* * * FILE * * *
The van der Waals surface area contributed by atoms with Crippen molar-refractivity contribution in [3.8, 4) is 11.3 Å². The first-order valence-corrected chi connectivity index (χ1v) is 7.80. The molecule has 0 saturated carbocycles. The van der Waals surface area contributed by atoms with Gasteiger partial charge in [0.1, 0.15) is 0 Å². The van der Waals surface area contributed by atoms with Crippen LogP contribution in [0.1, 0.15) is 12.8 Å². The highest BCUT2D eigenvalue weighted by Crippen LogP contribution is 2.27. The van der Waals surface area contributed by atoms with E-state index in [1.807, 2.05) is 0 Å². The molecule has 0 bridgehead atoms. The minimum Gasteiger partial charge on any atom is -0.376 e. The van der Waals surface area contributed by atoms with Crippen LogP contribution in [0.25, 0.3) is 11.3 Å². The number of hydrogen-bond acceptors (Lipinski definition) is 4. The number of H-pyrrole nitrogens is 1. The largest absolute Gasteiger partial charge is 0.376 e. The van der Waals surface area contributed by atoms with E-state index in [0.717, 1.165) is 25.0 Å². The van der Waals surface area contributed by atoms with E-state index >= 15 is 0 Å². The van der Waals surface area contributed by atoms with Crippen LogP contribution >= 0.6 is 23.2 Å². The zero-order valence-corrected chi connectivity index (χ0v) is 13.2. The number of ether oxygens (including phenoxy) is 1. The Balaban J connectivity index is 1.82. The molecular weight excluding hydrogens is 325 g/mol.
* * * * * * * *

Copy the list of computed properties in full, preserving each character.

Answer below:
The van der Waals surface area contributed by atoms with Crippen molar-refractivity contribution in [3.8, 4) is 11.3 Å². The first-order valence-corrected chi connectivity index (χ1v) is 7.80. The molecule has 0 saturated carbocycles. The van der Waals surface area contributed by atoms with Gasteiger partial charge in [0.1, 0.15) is 0 Å². The van der Waals surface area contributed by atoms with Crippen LogP contribution in [0.1, 0.15) is 12.8 Å². The highest BCUT2D eigenvalue weighted by Crippen LogP contribution is 2.27. The van der Waals surface area contributed by atoms with E-state index in [1.807, 2.05) is 0 Å². The molecule has 0 bridgehead atoms. The minimum Gasteiger partial charge on any atom is -0.376 e. The van der Waals surface area contributed by atoms with Crippen LogP contribution in [0.25, 0.3) is 11.3 Å². The number of hydrogen-bond acceptors (Lipinski definition) is 4. The number of H-pyrrole nitrogens is 1. The largest absolute Gasteiger partial charge is 0.376 e. The van der Waals surface area contributed by atoms with E-state index in [0.717, 1.165) is 25.0 Å². The van der Waals surface area contributed by atoms with E-state index >= 15 is 0 Å². The van der Waals surface area contributed by atoms with Crippen LogP contribution >= 0.6 is 23.2 Å². The zero-order valence-corrected chi connectivity index (χ0v) is 13.2. The number of ether oxygens (including phenoxy) is 1. The Balaban J connectivity index is 1.82. The molecular weight excluding hydrogens is 325 g/mol.